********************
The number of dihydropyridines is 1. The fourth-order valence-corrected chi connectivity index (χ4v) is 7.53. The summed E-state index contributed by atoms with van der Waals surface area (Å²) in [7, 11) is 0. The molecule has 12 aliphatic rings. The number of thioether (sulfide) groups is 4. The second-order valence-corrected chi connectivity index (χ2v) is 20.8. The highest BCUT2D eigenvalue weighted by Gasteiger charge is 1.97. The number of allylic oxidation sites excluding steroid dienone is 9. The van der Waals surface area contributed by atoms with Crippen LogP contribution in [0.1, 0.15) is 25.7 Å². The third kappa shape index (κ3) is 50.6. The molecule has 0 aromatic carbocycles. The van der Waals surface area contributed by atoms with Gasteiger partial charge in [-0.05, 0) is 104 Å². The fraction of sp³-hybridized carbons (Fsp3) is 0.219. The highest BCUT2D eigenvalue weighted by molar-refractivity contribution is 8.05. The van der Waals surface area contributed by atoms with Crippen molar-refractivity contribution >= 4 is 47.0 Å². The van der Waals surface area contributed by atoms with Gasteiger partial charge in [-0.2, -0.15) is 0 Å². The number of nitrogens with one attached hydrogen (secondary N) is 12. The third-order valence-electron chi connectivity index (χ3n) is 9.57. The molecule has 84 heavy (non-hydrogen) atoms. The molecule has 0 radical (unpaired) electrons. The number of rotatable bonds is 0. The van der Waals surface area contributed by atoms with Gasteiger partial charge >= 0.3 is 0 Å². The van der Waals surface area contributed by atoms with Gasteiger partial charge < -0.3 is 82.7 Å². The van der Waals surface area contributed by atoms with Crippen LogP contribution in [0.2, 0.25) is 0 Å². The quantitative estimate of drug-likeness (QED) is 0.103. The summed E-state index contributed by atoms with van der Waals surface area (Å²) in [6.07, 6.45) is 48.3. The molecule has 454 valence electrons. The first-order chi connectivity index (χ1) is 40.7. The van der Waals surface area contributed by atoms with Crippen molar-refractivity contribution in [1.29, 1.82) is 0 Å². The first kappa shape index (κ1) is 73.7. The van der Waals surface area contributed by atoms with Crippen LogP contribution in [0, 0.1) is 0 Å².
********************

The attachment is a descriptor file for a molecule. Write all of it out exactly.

The number of dihydropyridines is 1. The fourth-order valence-corrected chi connectivity index (χ4v) is 7.53. The summed E-state index contributed by atoms with van der Waals surface area (Å²) in [7, 11) is 0. The molecule has 12 aliphatic rings. The number of thioether (sulfide) groups is 4. The second-order valence-corrected chi connectivity index (χ2v) is 20.8. The highest BCUT2D eigenvalue weighted by Gasteiger charge is 1.97. The number of allylic oxidation sites excluding steroid dienone is 9. The van der Waals surface area contributed by atoms with Crippen LogP contribution in [0.1, 0.15) is 25.7 Å². The third kappa shape index (κ3) is 50.6. The molecule has 0 aromatic carbocycles. The van der Waals surface area contributed by atoms with Gasteiger partial charge in [-0.05, 0) is 104 Å². The fraction of sp³-hybridized carbons (Fsp3) is 0.219. The highest BCUT2D eigenvalue weighted by molar-refractivity contribution is 8.05. The van der Waals surface area contributed by atoms with Crippen molar-refractivity contribution >= 4 is 47.0 Å². The van der Waals surface area contributed by atoms with Gasteiger partial charge in [-0.2, -0.15) is 0 Å². The number of nitrogens with one attached hydrogen (secondary N) is 12. The third-order valence-electron chi connectivity index (χ3n) is 9.57. The molecule has 84 heavy (non-hydrogen) atoms. The molecule has 0 radical (unpaired) electrons. The number of rotatable bonds is 0. The van der Waals surface area contributed by atoms with Gasteiger partial charge >= 0.3 is 0 Å². The van der Waals surface area contributed by atoms with Gasteiger partial charge < -0.3 is 82.7 Å². The van der Waals surface area contributed by atoms with Crippen LogP contribution in [0.2, 0.25) is 0 Å². The quantitative estimate of drug-likeness (QED) is 0.103. The summed E-state index contributed by atoms with van der Waals surface area (Å²) in [6.07, 6.45) is 48.3. The molecule has 454 valence electrons. The first-order chi connectivity index (χ1) is 40.7. The van der Waals surface area contributed by atoms with Crippen molar-refractivity contribution in [1.29, 1.82) is 0 Å². The first kappa shape index (κ1) is 73.7. The van der Waals surface area contributed by atoms with Crippen LogP contribution in [0, 0.1) is 0 Å².